a first decision device adapted to decide whether or not there is a transition in a data bit sent for each data line by majority with respect to said plurality of data lines included in said specified at least one block, separately from the remaining data lines not included in said specified at least one block; and
a second decision device adapted to further decide whether or not there is a transition in a sent data bit or a sent result by majority with respect to the result obtained by the majority decision by said first decision device and the remaining data lines not included in said specified at least one block or with respect to the result obtained by the majority decision by said first decision device and a result obtained by a majority decision of the remaining data lines not included in said specified at least one block;
in each of said first and second decision devices, when an advantageous decision is obtained by the majority decision, polarity of data bits being decided to be a true and also being used as a result from the decision device, and all data bits that have been decided by the majority decision being inverted;
in each of said first and second decision devices, polarity of data bits being decided to be a false when an advantageous decision is not obtained by the majority decision in the decision device and also being used as a result from the decision devices, said apparatus further comprising:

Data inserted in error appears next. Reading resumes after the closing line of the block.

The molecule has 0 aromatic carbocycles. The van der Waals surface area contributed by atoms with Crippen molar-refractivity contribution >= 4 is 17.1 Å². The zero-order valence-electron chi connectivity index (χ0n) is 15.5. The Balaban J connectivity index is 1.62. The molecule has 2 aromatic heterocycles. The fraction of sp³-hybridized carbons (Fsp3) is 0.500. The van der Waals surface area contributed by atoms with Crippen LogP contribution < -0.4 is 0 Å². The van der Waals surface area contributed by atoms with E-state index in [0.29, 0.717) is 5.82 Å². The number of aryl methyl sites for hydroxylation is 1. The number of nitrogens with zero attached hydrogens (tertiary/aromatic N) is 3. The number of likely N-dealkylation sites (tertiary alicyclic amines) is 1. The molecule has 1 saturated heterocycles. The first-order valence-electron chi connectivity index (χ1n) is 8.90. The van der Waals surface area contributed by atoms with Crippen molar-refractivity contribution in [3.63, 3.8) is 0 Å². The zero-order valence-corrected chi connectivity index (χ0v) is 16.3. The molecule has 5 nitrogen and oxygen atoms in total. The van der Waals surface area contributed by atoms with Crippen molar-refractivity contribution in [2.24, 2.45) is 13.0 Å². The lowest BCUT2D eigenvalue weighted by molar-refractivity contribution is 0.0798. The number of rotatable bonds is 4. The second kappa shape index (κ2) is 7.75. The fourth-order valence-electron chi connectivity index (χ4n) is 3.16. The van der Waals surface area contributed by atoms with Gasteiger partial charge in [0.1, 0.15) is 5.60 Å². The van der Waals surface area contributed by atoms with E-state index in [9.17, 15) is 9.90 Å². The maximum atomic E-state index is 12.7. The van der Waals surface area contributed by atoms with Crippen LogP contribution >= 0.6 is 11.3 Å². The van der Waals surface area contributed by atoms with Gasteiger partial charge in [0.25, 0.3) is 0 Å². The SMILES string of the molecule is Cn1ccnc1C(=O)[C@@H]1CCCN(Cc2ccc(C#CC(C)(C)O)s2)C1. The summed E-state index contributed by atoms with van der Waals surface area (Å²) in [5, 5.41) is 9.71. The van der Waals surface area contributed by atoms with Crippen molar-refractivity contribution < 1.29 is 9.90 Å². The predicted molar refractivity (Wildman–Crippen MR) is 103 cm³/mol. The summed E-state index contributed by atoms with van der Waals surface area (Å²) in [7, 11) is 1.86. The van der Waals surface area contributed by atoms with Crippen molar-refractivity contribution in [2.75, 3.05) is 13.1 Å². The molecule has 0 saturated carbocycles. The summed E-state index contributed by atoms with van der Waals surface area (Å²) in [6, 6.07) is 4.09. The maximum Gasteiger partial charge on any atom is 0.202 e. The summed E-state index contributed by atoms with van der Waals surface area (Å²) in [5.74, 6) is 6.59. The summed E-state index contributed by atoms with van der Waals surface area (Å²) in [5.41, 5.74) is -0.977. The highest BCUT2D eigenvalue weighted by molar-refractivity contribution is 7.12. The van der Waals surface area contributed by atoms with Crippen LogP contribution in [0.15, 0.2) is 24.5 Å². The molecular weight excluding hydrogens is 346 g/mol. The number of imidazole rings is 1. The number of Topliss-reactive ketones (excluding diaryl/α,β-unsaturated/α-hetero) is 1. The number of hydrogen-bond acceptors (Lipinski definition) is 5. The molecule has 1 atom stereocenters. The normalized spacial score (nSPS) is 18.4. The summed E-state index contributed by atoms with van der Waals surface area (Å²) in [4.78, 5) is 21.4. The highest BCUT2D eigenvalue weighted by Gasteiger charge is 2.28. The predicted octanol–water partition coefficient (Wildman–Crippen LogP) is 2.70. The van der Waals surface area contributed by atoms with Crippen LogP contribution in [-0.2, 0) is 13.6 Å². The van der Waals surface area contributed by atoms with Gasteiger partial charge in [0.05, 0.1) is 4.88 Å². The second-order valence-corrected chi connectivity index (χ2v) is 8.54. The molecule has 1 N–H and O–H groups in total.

at least one additional data line prepared separately from said n data lines so that information about the polarity of data bits can be transferred as a first redundant inverting signal; and
a device adapted to reproduce original data bits from the data bits inverted responsively to the polarity of the data bits being a true, in accordance with the information about the polarity of the data bits which is transferred as the first redundant inverting signal after transfer of the data bits.
8. The apparatus as set forth in claim 7, wherein the specification of said at least one block from said n data lines is performed by dividing said n data lines into s blocks each having m data lines (n=ms).
9. The apparatus as set forth in claim 8, wherein a second redundant inverting signal is further obtained individually for each block.